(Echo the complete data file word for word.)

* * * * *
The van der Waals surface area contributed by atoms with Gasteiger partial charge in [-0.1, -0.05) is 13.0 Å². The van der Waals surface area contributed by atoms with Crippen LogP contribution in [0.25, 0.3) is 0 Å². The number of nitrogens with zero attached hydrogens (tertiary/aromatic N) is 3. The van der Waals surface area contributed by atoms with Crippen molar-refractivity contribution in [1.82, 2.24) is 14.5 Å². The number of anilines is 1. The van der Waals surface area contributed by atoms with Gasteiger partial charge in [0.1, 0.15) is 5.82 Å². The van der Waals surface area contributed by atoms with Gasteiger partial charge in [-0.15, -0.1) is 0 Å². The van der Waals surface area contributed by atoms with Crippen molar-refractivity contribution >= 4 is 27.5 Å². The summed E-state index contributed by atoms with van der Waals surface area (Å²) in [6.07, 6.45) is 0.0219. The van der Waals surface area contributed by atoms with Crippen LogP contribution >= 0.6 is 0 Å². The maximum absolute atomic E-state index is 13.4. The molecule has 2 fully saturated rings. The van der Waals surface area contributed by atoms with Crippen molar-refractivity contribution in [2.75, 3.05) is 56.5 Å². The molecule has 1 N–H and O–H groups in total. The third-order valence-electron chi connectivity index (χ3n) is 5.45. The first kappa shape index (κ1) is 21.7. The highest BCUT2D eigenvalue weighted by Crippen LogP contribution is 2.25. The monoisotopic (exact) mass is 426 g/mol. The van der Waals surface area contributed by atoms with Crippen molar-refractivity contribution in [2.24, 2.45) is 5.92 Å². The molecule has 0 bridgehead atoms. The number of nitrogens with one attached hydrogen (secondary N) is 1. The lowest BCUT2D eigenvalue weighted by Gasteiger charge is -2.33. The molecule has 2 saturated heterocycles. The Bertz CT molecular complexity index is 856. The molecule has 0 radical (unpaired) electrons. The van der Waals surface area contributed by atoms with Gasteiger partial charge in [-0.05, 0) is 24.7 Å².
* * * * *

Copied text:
The van der Waals surface area contributed by atoms with Gasteiger partial charge in [-0.1, -0.05) is 13.0 Å². The van der Waals surface area contributed by atoms with Crippen LogP contribution in [0.25, 0.3) is 0 Å². The number of nitrogens with zero attached hydrogens (tertiary/aromatic N) is 3. The van der Waals surface area contributed by atoms with Crippen molar-refractivity contribution in [1.82, 2.24) is 14.5 Å². The number of anilines is 1. The van der Waals surface area contributed by atoms with Gasteiger partial charge in [0.1, 0.15) is 5.82 Å². The van der Waals surface area contributed by atoms with Gasteiger partial charge in [-0.15, -0.1) is 0 Å². The van der Waals surface area contributed by atoms with Crippen molar-refractivity contribution >= 4 is 27.5 Å². The summed E-state index contributed by atoms with van der Waals surface area (Å²) in [6.07, 6.45) is 0.0219. The van der Waals surface area contributed by atoms with Crippen LogP contribution >= 0.6 is 0 Å². The maximum absolute atomic E-state index is 13.4. The molecule has 2 fully saturated rings. The van der Waals surface area contributed by atoms with Crippen molar-refractivity contribution in [2.75, 3.05) is 56.5 Å². The molecule has 1 N–H and O–H groups in total. The third-order valence-electron chi connectivity index (χ3n) is 5.45. The first kappa shape index (κ1) is 21.7. The highest BCUT2D eigenvalue weighted by Crippen LogP contribution is 2.25. The monoisotopic (exact) mass is 426 g/mol. The van der Waals surface area contributed by atoms with Crippen molar-refractivity contribution in [2.24, 2.45) is 5.92 Å². The molecule has 0 bridgehead atoms. The number of nitrogens with one attached hydrogen (secondary N) is 1. The lowest BCUT2D eigenvalue weighted by Gasteiger charge is -2.33. The molecule has 2 saturated heterocycles. The Bertz CT molecular complexity index is 856. The molecule has 0 radical (unpaired) electrons. The van der Waals surface area contributed by atoms with Gasteiger partial charge in [-0.05, 0) is 24.7 Å².